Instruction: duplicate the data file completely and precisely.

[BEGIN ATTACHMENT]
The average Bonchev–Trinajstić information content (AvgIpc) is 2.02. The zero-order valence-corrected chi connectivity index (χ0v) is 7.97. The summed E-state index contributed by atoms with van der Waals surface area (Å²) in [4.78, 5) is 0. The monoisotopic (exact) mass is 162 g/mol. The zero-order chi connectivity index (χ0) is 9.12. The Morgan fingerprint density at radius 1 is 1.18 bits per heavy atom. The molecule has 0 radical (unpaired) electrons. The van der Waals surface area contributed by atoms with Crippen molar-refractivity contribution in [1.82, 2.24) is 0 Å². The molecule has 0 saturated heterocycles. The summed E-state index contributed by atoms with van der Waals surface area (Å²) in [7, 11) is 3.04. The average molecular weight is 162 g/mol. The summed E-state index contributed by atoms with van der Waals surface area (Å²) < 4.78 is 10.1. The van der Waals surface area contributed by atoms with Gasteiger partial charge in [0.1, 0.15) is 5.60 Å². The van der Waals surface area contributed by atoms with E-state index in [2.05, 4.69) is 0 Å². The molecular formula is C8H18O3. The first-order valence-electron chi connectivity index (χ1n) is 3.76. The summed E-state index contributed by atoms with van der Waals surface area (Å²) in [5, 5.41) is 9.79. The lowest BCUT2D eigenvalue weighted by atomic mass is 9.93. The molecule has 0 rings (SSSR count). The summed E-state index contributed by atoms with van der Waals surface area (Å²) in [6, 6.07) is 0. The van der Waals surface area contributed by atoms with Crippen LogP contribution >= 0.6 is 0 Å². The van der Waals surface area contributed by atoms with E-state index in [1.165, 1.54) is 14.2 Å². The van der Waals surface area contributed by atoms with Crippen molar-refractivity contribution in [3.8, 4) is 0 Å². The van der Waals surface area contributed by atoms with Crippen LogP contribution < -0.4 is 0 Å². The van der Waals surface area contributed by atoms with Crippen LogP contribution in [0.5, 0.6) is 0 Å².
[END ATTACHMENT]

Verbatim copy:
The average Bonchev–Trinajstić information content (AvgIpc) is 2.02. The zero-order valence-corrected chi connectivity index (χ0v) is 7.97. The summed E-state index contributed by atoms with van der Waals surface area (Å²) in [4.78, 5) is 0. The monoisotopic (exact) mass is 162 g/mol. The zero-order chi connectivity index (χ0) is 9.12. The Morgan fingerprint density at radius 1 is 1.18 bits per heavy atom. The molecule has 0 radical (unpaired) electrons. The van der Waals surface area contributed by atoms with Crippen molar-refractivity contribution in [1.82, 2.24) is 0 Å². The molecule has 0 saturated heterocycles. The summed E-state index contributed by atoms with van der Waals surface area (Å²) in [7, 11) is 3.04. The average molecular weight is 162 g/mol. The summed E-state index contributed by atoms with van der Waals surface area (Å²) < 4.78 is 10.1. The van der Waals surface area contributed by atoms with Gasteiger partial charge in [0.1, 0.15) is 5.60 Å². The van der Waals surface area contributed by atoms with E-state index in [2.05, 4.69) is 0 Å². The molecular formula is C8H18O3. The first-order valence-electron chi connectivity index (χ1n) is 3.76. The summed E-state index contributed by atoms with van der Waals surface area (Å²) in [5, 5.41) is 9.79. The lowest BCUT2D eigenvalue weighted by atomic mass is 9.93. The molecule has 0 rings (SSSR count). The summed E-state index contributed by atoms with van der Waals surface area (Å²) in [6, 6.07) is 0. The van der Waals surface area contributed by atoms with Crippen LogP contribution >= 0.6 is 0 Å². The van der Waals surface area contributed by atoms with E-state index in [1.165, 1.54) is 14.2 Å². The van der Waals surface area contributed by atoms with Crippen molar-refractivity contribution in [3.8, 4) is 0 Å². The van der Waals surface area contributed by atoms with Crippen LogP contribution < -0.4 is 0 Å². The van der Waals surface area contributed by atoms with Crippen LogP contribution in [0.5, 0.6) is 0 Å².